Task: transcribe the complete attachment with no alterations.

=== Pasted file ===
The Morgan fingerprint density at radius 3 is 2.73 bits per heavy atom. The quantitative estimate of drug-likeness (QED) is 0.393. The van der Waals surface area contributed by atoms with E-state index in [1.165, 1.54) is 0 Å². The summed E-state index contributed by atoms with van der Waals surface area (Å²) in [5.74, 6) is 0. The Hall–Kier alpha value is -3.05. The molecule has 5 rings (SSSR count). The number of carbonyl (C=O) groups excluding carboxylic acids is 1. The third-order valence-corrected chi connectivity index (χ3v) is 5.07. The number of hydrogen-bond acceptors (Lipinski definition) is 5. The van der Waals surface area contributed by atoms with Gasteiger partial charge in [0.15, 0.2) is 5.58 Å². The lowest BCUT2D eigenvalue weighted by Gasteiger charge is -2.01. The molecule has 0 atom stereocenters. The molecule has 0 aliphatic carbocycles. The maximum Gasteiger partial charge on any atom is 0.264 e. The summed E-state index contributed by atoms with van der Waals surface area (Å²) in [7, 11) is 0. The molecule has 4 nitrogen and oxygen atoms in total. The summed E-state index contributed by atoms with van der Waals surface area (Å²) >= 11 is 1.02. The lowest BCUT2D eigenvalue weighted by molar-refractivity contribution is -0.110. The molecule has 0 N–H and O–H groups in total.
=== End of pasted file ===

The Morgan fingerprint density at radius 3 is 2.73 bits per heavy atom. The quantitative estimate of drug-likeness (QED) is 0.393. The van der Waals surface area contributed by atoms with E-state index in [1.165, 1.54) is 0 Å². The summed E-state index contributed by atoms with van der Waals surface area (Å²) in [5.74, 6) is 0. The Hall–Kier alpha value is -3.05. The molecule has 5 rings (SSSR count). The number of carbonyl (C=O) groups excluding carboxylic acids is 1. The third-order valence-corrected chi connectivity index (χ3v) is 5.07. The number of hydrogen-bond acceptors (Lipinski definition) is 5. The van der Waals surface area contributed by atoms with Gasteiger partial charge in [0.15, 0.2) is 5.58 Å². The lowest BCUT2D eigenvalue weighted by Gasteiger charge is -2.01. The molecule has 0 atom stereocenters. The molecule has 0 aliphatic carbocycles. The maximum Gasteiger partial charge on any atom is 0.264 e. The summed E-state index contributed by atoms with van der Waals surface area (Å²) in [7, 11) is 0. The molecule has 4 nitrogen and oxygen atoms in total. The summed E-state index contributed by atoms with van der Waals surface area (Å²) >= 11 is 1.02. The lowest BCUT2D eigenvalue weighted by molar-refractivity contribution is -0.110. The molecule has 0 N–H and O–H groups in total.